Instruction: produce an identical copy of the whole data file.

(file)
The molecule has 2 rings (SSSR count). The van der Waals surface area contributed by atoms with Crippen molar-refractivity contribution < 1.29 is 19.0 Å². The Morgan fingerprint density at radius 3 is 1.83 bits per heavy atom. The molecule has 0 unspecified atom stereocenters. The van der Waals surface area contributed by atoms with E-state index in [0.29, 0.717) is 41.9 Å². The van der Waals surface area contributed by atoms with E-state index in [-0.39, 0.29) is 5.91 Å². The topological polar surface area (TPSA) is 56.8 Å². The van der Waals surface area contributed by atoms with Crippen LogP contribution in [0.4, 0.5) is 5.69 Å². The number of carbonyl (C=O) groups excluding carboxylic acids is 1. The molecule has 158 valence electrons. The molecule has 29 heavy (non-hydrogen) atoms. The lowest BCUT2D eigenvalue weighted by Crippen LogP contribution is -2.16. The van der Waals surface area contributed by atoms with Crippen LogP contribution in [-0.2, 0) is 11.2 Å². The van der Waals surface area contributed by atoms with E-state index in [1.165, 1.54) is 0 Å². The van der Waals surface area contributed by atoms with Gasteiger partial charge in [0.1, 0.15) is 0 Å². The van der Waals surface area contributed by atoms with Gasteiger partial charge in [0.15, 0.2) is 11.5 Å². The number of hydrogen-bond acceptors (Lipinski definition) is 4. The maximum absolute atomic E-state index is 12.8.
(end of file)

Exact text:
The molecule has 2 rings (SSSR count). The van der Waals surface area contributed by atoms with Crippen molar-refractivity contribution < 1.29 is 19.0 Å². The Morgan fingerprint density at radius 3 is 1.83 bits per heavy atom. The molecule has 0 unspecified atom stereocenters. The van der Waals surface area contributed by atoms with E-state index in [0.29, 0.717) is 41.9 Å². The van der Waals surface area contributed by atoms with E-state index in [-0.39, 0.29) is 5.91 Å². The topological polar surface area (TPSA) is 56.8 Å². The van der Waals surface area contributed by atoms with Crippen LogP contribution in [0.4, 0.5) is 5.69 Å². The number of carbonyl (C=O) groups excluding carboxylic acids is 1. The molecule has 158 valence electrons. The molecule has 29 heavy (non-hydrogen) atoms. The lowest BCUT2D eigenvalue weighted by Crippen LogP contribution is -2.16. The van der Waals surface area contributed by atoms with Crippen LogP contribution in [-0.2, 0) is 11.2 Å². The van der Waals surface area contributed by atoms with E-state index in [1.165, 1.54) is 0 Å². The van der Waals surface area contributed by atoms with Gasteiger partial charge in [0.1, 0.15) is 0 Å². The van der Waals surface area contributed by atoms with Gasteiger partial charge in [0.15, 0.2) is 11.5 Å². The number of hydrogen-bond acceptors (Lipinski definition) is 4. The maximum absolute atomic E-state index is 12.8.